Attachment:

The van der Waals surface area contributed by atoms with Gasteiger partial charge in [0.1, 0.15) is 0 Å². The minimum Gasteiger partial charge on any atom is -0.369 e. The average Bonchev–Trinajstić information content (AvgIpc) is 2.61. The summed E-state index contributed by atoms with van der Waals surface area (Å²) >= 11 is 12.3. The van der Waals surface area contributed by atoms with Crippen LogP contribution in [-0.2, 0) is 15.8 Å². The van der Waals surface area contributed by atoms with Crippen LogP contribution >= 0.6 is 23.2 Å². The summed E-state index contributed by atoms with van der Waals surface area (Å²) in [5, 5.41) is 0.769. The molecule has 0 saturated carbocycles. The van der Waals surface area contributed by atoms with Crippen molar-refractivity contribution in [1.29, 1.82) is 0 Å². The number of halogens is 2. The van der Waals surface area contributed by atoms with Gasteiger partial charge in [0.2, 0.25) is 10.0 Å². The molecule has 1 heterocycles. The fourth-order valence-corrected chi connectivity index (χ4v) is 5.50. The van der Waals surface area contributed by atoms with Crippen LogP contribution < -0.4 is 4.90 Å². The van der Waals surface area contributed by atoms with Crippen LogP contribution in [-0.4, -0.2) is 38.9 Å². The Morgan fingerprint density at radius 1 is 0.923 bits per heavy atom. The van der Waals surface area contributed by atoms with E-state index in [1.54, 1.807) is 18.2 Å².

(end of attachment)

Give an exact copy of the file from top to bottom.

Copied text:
The van der Waals surface area contributed by atoms with Gasteiger partial charge in [0.1, 0.15) is 0 Å². The minimum Gasteiger partial charge on any atom is -0.369 e. The average Bonchev–Trinajstić information content (AvgIpc) is 2.61. The summed E-state index contributed by atoms with van der Waals surface area (Å²) >= 11 is 12.3. The van der Waals surface area contributed by atoms with Crippen LogP contribution in [-0.2, 0) is 15.8 Å². The van der Waals surface area contributed by atoms with Crippen LogP contribution >= 0.6 is 23.2 Å². The summed E-state index contributed by atoms with van der Waals surface area (Å²) in [5, 5.41) is 0.769. The molecule has 0 saturated carbocycles. The van der Waals surface area contributed by atoms with Crippen molar-refractivity contribution in [1.29, 1.82) is 0 Å². The number of halogens is 2. The van der Waals surface area contributed by atoms with Gasteiger partial charge in [0.2, 0.25) is 10.0 Å². The molecule has 1 heterocycles. The fourth-order valence-corrected chi connectivity index (χ4v) is 5.50. The van der Waals surface area contributed by atoms with Crippen LogP contribution < -0.4 is 4.90 Å². The van der Waals surface area contributed by atoms with Crippen LogP contribution in [-0.4, -0.2) is 38.9 Å². The Morgan fingerprint density at radius 1 is 0.923 bits per heavy atom. The van der Waals surface area contributed by atoms with E-state index in [1.54, 1.807) is 18.2 Å².